alias cdd='rm -rf ~/Library/Developer/Xcode/DerivedData/* && echo "Cleared DerivedData/"'


cdd seems like a bananas alias for something that does an rm -rf!

Have you ever done it by mistake?


It doesn't really matter; the directory is Xcode's auto-generated build products and can be recreated quite easily.


I've used these so much:

    function gc() { grep -rnI "$@" * ;}
    function gcA() { grep -rnI -A 5 "$@" * ;}
    function gcB() { grep -rnI -B 5 "$@" * ;}
    function gcC() { grep -rnI -C 5 "$@" * ;}
    function gcf() { grep -rnIl "$@" * ;}
Just helper functions built on top of grep


And what do they do? It's not obvious.

edit: Thank you both!


-r enables recursion

-n enables line numbers

-I (eye) ignores matches on binary files

-l (ell) lists the filenames of matching files only (overrides -n)

-A, -B, and -C specify how many lines of context after, before, or around the match to display.

"$@" adds any additional command line arguments passed to the functions.

* selects all the files and directories in the current directory.

So, without other arguments, the first four functions list matches with line numbers for all files (ignoring binary files) in the current directory and below, with 0 lines context (match only), 5 lines context after, 5 lines context before, and 5 lines context around the match respectively. The final function lists the filenames only and provides no context or line numbers.


-r searches directories recursively instead of single files; -n displays line numbers; -I ignores binary files. -A, -B, -C, and -l set how much context is shown: 5 lines of content before the match, after the match, or both; or just the filename and no content.


One useful alias I have not seen mentioned here is this:

  alias myip='curl -s https://api.ipify.org'
Just prints out my current public IP address. I also have a bunch of others mentioned in this thread, and I've abbreviated a bunch of self-explanatory docker-compose commands, e.g. dcdown, dcup, dcrestart, dcpullup, etc


  curl ifconfig.me
is also easy to remember


Curl ipinfo.io


I use my git aliases dozens of times each day, especially the last few that pop open relevant repository webpages: https://github.com/andjosh/dotfiles/blob/master/.gitconfig#L...


My diary:

    alias today='vim ~/notes/$(TS="Europe/London" date +%Y-%m-%d).txt'


One of my most valuable aliases used is for backing up deleted files and directories using the trash-cli Linux utility.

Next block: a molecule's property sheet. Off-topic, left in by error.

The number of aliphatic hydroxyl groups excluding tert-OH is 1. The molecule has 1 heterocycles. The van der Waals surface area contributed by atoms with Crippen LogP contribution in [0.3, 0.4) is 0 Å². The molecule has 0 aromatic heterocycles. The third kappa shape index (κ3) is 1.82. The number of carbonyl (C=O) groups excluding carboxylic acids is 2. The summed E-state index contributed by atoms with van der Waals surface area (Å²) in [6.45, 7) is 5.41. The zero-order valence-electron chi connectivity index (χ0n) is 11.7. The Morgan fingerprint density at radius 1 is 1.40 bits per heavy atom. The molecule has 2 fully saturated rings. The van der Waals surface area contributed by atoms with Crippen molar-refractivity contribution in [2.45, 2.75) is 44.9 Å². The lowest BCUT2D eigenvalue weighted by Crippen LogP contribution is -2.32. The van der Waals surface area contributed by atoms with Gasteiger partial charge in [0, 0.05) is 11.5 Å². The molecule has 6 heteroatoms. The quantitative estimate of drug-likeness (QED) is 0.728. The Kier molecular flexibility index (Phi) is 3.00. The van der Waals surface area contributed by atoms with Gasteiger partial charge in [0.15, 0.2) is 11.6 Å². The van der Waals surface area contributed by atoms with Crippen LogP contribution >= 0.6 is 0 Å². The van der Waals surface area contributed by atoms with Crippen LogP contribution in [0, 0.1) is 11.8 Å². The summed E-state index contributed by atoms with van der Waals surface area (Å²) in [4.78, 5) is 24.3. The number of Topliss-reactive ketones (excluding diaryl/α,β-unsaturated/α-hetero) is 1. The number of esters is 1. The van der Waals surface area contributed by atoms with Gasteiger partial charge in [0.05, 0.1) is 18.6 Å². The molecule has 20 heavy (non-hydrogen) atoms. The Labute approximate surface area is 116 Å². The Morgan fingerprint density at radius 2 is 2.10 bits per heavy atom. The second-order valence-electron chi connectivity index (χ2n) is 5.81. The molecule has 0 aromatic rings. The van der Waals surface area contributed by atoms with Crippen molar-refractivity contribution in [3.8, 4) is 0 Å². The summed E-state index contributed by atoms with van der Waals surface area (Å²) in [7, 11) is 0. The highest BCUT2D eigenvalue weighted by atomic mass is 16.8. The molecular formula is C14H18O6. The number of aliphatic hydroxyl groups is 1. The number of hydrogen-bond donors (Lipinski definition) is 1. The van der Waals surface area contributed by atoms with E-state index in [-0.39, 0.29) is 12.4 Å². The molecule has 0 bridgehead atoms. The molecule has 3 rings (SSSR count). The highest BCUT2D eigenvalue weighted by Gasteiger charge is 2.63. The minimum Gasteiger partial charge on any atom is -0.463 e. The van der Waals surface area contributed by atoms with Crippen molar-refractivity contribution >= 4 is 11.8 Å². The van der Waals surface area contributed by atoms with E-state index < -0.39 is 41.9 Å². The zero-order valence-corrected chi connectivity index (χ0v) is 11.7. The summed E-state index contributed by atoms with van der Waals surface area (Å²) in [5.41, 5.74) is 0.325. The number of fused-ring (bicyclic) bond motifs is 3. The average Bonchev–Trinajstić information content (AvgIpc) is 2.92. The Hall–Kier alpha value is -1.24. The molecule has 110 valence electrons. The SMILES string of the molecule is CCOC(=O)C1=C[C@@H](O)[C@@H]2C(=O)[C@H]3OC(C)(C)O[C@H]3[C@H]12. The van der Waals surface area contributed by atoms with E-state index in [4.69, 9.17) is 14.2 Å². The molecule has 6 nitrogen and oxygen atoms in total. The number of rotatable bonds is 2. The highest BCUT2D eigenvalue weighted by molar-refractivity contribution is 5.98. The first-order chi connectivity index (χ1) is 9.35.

The trash-cli utility has some quirks related to mounted drives but once you understand how to set up correctly, aliasing rm to trash can save you from losing files you've deleted by mistake.


Not bash but git aliases, as a consequence of our gerrit workflow:

    alias.gerritpush=push origin HEAD:refs/for/develop
    alias.fixlast=!git commit -a --fixup=HEAD && GIT_EDITOR=true git rebase -i --autosquash HEAD~2
    alias.loglast=log -n 1 -p


    export MAKEFLAGS=-j`nproc`
make will automatically parallelize builds for the number of cores on the machine. It also breaks various things interestingly, particularly build systems which don't pay attention to correct dependences.


in .bash_functions with PostgreSQL

  $ age NAME YYYY-MM-DD
to get the age of anybody:

  function age () {
     NAME="$1";
     DATE="$2";
     if [[ $1 && $2 ]]; then
         AGE=$(psql -Stc "SELECT age(date('${DATE}'));");
         echo $NAME: $AGE, was born on $DATE | sed 's/ mon / month /' | sed 's/ mons \| mons,/ months /';
     else
         echo "No name or date supplied";
     fi
  }

  function child () {
     age "My child" "2012-03-12";
  }


Simple aliases for find and grep, that allow to just look for something without worrying about case sensitivity, escaping, etc.

  function ff {
      find . -iname \*$1\*
  }

  alias gr='ack -i'


If you've made the move to powershell:

https://github.com/mikemaccana/powershell-profile/


#simple and saves me a lot of time

gpush(){ git add --all . && git commit -m $1 && git push origin $2 }


It's not useful in any way, but I have one alias... "doot". It runs a Python script that draws a skeleton playing the trombone over an 80s scrolling grid and sunset.


Directory specific history... Probably my most useful profile addition.

https://github.com/wolfwoolford/dish


alias vim='emacs'


Determine external IP address alias ipget='dig +short myip.opendns.com @resolver1.opendns.com'


Because I want to do file completion on files with datetimes (think colons)

   COMP_WORDBREAKS=${COMP_WORDBREAKS//:}
See the Bash FAQ for more info.


Zsh function to create a directory and cd into it in one go:

  function mkcd() { mkdir -p "$@" && eval cd "\"\$$#\""; }


zsh already has the take command for this AFAIK


For pretty-printing tabular data (tab- and comma-separated):

alias seetsv="column -s $'\t' -t"

alias seecsv="column -s ',' -t"


use parallel compression/decompression

  alias bzip2='pbzip2'
  alias bunzip2='pbzip2 -d'
  alias gzip='pigz'
  alias gunzip='pigz -d'
  alias xz='pixz'
  alias tar='tar --use-compress-program=pbzip2'
  alias tar='tar --use-compress-program=pigz'


Workaround the excessively short TMOUT value with (without disabling it, though) :

exec env TMOUT=259200 bash


    alias o=xdg-open
    alias dus='du -sh * | sort -h'
    alias mkae=make


for the `mkae` you should really use `thefuck` cli anti-typo tool ;) https://github.com/nvbn/thefuck


  # Linux hard mode
  set -e
The tab completion integration is especially nice.